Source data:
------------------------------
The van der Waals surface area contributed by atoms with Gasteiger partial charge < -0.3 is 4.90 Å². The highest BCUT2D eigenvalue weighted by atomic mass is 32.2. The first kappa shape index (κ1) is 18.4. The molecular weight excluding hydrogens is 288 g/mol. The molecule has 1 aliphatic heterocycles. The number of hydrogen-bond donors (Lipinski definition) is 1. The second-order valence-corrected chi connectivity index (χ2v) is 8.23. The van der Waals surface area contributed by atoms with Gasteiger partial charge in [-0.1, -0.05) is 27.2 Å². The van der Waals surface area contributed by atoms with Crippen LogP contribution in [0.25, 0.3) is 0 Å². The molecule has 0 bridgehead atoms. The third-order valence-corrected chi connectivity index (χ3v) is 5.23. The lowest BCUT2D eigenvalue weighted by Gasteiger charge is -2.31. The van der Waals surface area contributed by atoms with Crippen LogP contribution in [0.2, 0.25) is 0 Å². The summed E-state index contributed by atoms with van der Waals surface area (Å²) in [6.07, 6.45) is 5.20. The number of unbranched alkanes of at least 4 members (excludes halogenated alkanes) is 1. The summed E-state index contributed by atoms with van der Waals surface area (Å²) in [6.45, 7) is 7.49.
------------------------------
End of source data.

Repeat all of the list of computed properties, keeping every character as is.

The van der Waals surface area contributed by atoms with Gasteiger partial charge < -0.3 is 4.90 Å². The highest BCUT2D eigenvalue weighted by atomic mass is 32.2. The first kappa shape index (κ1) is 18.4. The molecular weight excluding hydrogens is 288 g/mol. The molecule has 1 aliphatic heterocycles. The number of hydrogen-bond donors (Lipinski definition) is 1. The second-order valence-corrected chi connectivity index (χ2v) is 8.23. The van der Waals surface area contributed by atoms with Gasteiger partial charge in [-0.1, -0.05) is 27.2 Å². The van der Waals surface area contributed by atoms with Crippen LogP contribution in [0.25, 0.3) is 0 Å². The molecule has 0 bridgehead atoms. The third-order valence-corrected chi connectivity index (χ3v) is 5.23. The lowest BCUT2D eigenvalue weighted by Gasteiger charge is -2.31. The van der Waals surface area contributed by atoms with Crippen LogP contribution in [0.2, 0.25) is 0 Å². The summed E-state index contributed by atoms with van der Waals surface area (Å²) in [6.07, 6.45) is 5.20. The number of unbranched alkanes of at least 4 members (excludes halogenated alkanes) is 1. The summed E-state index contributed by atoms with van der Waals surface area (Å²) in [6.45, 7) is 7.49.